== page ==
The development of kinase inhibitors (KIs) has revolutionized the treatment of a broad spectrum of cancer types. However drug-related adverse effects often counter the benefits of anti-cancer drugs. With the widespread use of KIs, it has become apparent that a subset of patients develops cardiac dysfunction and heart failure. Currently our knowledge of the underlying pathophysiology and risk factors is limited. Experiments focusing on understanding the molecular and genetic mechanisms underlying cardiotoxicity will be critical to improve and guide further drug development. The recent development of human induced pluripotent stem cells (hiPSCs) and the ability to differentiate hiPSCs into CMs (hiPSC-CMs) offer unprecedented opportunities for disease modeling and cardiotoxicity testing. Human iPSC-CMs exhibit properties highly similar to their primary counterparts, thus providing a relevant `patient in a dish' model. The overarching goal of this proposal is to identify and understand the molecular and genetic mechanisms underlying KI-induced cardiotoxicity by using hiPSC-CMs. The proposal builds on extensive infrastructure funded through various NHLBI grants. We have generated 250 hiPSCs lines and differentiated these lines into CMs from participants in the NHLBI HyperGEN cohort. We propose to use these hiPSC-CMs to identify underlying pathways and genetic markers, which contribute to the variability in the response to KIs. Using expression analysis, we will describe the distinct molecular responses associated with exposing hiPSC- CMs to KIs. We will perform standard phenotypic analyses, expression analysis and functional assays for cardiotoxicity. Subsequently we will perform pathway expression analysis to identify novel functional networks associated with KI cardiotoxicity. In addition, we will be utilizing previously obtained GWAS and whole exome sequencing data to perform expression quantitative trait locus analysis to determine variants associated with KI-induced cardiotoxicity. Our proposal applies a precision and systems medicine approach to the study of cardiotoxicity. Furthermore the proposed approach can provide important insights for the future development of novel KIs with a reduced cardiotoxic risk profile.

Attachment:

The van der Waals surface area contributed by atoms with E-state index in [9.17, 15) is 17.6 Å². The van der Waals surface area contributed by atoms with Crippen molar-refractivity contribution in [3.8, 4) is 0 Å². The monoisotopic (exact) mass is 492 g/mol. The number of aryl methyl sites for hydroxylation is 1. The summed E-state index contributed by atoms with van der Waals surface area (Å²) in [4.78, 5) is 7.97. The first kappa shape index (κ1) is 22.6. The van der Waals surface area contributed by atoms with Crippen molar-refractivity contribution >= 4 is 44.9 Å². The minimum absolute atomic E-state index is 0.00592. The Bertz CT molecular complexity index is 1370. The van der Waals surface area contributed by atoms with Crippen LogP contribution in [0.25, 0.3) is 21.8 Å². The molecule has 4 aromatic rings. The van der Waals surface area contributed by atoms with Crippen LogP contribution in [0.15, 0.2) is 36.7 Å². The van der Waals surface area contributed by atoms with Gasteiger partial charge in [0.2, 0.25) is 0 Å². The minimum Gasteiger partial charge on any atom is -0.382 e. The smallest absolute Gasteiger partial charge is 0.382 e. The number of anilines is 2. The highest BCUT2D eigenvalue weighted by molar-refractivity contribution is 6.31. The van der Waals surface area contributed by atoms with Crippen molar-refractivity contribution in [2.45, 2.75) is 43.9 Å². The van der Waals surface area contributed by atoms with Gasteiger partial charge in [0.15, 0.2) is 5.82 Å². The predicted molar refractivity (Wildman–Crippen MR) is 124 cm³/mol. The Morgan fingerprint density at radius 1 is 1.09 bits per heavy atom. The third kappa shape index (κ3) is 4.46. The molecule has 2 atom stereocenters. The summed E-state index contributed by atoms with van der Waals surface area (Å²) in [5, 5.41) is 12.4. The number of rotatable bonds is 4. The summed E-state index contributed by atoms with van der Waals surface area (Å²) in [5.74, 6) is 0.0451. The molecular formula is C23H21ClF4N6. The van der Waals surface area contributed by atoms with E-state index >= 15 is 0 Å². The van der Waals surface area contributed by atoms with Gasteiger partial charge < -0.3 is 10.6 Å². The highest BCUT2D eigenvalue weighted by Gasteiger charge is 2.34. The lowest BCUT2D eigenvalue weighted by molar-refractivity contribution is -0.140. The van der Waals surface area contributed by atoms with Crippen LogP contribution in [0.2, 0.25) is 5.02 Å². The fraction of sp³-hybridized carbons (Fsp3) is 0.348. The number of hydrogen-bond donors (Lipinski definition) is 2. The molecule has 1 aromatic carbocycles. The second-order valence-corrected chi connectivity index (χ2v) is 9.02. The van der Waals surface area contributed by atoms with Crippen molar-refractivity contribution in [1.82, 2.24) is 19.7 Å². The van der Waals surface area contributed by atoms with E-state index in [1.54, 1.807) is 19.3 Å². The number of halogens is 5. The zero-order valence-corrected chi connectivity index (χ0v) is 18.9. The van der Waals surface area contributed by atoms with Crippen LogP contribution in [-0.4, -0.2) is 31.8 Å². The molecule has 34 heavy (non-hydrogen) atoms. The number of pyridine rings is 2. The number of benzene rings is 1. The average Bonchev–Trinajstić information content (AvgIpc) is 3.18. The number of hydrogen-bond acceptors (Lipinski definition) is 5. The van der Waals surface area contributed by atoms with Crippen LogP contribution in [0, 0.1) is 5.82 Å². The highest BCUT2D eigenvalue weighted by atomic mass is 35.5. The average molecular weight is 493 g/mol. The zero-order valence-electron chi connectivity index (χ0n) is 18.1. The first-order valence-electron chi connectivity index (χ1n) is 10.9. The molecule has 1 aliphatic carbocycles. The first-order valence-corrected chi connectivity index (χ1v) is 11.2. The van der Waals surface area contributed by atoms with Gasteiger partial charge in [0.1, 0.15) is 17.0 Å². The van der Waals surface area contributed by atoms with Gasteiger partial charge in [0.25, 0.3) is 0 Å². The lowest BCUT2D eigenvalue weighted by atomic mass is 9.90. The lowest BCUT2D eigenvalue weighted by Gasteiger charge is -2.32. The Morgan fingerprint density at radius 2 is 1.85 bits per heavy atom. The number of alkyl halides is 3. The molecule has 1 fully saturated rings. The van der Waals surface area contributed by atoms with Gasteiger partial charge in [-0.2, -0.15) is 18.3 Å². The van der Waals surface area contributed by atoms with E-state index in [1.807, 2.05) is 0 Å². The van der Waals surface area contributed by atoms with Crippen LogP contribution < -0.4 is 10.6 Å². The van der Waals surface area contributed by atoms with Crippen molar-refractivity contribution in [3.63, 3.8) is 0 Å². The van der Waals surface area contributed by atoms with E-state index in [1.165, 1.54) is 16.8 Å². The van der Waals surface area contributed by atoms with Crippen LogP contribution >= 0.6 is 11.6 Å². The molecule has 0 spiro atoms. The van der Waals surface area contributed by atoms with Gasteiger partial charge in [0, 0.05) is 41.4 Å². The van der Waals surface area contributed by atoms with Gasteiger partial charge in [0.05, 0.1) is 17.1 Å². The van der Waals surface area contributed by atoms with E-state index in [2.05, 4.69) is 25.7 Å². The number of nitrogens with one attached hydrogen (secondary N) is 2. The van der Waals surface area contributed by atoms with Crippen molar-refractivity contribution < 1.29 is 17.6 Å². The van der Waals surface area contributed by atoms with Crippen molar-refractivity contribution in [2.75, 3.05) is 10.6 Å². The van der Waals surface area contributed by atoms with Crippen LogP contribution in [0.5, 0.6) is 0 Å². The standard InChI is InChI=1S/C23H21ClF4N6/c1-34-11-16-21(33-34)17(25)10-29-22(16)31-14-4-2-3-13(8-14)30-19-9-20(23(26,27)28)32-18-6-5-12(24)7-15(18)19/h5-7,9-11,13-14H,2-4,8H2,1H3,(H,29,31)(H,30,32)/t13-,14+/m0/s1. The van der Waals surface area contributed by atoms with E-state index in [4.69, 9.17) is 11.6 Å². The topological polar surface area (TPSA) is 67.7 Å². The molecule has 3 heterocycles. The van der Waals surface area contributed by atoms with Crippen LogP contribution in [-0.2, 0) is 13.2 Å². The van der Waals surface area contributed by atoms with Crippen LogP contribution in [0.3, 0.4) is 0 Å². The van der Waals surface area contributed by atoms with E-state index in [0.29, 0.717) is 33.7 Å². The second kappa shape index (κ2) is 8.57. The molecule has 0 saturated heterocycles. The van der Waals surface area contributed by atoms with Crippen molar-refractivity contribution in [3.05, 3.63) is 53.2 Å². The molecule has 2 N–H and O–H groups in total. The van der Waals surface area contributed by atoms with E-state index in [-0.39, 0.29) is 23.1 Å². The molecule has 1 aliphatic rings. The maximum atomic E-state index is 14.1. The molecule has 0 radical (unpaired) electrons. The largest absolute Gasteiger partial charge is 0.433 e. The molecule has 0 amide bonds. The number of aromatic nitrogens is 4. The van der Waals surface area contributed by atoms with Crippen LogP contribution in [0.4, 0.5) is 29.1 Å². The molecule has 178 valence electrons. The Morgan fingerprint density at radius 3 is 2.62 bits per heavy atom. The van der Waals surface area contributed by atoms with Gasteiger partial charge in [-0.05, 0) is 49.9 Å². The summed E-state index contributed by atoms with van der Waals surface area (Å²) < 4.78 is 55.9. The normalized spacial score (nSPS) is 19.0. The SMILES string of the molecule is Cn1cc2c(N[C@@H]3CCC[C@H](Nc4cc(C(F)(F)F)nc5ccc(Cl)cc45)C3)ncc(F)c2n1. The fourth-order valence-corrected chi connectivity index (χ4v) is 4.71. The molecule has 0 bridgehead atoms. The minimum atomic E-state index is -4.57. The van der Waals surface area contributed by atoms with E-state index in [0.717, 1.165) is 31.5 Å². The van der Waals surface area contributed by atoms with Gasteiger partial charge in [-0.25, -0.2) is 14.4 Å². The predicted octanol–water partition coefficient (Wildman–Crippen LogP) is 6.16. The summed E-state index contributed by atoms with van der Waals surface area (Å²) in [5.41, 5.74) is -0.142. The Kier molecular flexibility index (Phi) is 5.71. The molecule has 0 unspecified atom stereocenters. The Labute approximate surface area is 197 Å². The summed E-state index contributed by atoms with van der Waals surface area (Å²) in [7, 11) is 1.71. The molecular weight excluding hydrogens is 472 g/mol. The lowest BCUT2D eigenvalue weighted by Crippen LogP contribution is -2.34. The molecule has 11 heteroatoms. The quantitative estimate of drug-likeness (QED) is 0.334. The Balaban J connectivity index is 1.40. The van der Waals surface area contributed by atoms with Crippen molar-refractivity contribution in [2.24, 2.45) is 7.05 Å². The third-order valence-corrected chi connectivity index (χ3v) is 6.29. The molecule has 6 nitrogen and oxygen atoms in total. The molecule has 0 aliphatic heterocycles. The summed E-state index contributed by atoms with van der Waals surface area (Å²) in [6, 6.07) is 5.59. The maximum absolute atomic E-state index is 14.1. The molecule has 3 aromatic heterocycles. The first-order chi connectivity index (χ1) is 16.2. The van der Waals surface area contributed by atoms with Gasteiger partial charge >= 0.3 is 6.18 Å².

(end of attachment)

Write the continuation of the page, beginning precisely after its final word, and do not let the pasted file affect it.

Cardiotoxic effects contribute signficiantly to morbidity and mortality in a subset of cancer patients treated with kinase inhibitors. We propose to study the mechanisms and identify genetic markers using human induced pluripotent stem cell drived cardiomyocytes. Improving our understanding of the underlying mechanisms can improve cardiotoxicity testing, identify individuals at increased risk and guide the development of novel drugs with a reducted risk profile.